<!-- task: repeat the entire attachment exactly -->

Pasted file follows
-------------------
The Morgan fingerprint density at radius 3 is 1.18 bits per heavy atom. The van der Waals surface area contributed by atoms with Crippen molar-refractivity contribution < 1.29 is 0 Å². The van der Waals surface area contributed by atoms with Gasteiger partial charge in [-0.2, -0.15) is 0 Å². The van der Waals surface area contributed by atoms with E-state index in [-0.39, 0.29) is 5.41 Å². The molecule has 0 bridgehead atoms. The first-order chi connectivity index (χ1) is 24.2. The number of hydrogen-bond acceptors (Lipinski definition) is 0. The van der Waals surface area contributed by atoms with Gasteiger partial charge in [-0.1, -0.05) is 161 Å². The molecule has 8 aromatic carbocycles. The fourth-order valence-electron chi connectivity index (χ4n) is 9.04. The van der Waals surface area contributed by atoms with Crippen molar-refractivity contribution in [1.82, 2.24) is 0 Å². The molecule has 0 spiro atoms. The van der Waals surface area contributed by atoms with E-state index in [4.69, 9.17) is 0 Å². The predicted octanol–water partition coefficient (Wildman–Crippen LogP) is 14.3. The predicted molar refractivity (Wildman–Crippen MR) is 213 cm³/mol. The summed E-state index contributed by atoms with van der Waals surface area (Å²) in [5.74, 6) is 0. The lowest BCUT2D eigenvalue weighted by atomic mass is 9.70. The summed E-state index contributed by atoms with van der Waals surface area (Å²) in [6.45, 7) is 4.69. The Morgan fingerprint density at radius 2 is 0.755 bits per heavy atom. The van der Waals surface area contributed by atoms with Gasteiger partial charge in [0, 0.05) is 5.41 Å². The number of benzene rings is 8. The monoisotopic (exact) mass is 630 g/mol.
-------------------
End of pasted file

The Morgan fingerprint density at radius 3 is 1.18 bits per heavy atom. The van der Waals surface area contributed by atoms with Crippen molar-refractivity contribution < 1.29 is 0 Å². The van der Waals surface area contributed by atoms with Gasteiger partial charge in [-0.2, -0.15) is 0 Å². The van der Waals surface area contributed by atoms with E-state index in [-0.39, 0.29) is 5.41 Å². The molecule has 0 bridgehead atoms. The first-order chi connectivity index (χ1) is 24.2. The number of hydrogen-bond acceptors (Lipinski definition) is 0. The van der Waals surface area contributed by atoms with Gasteiger partial charge in [-0.1, -0.05) is 161 Å². The molecule has 8 aromatic carbocycles. The fourth-order valence-electron chi connectivity index (χ4n) is 9.04. The van der Waals surface area contributed by atoms with Crippen molar-refractivity contribution in [1.82, 2.24) is 0 Å². The molecule has 0 spiro atoms. The van der Waals surface area contributed by atoms with E-state index in [4.69, 9.17) is 0 Å². The predicted octanol–water partition coefficient (Wildman–Crippen LogP) is 14.3. The predicted molar refractivity (Wildman–Crippen MR) is 213 cm³/mol. The summed E-state index contributed by atoms with van der Waals surface area (Å²) in [5.74, 6) is 0. The lowest BCUT2D eigenvalue weighted by atomic mass is 9.70. The summed E-state index contributed by atoms with van der Waals surface area (Å²) in [6.45, 7) is 4.69. The Morgan fingerprint density at radius 2 is 0.755 bits per heavy atom. The van der Waals surface area contributed by atoms with Gasteiger partial charge in [0, 0.05) is 5.41 Å². The number of benzene rings is 8. The monoisotopic (exact) mass is 630 g/mol.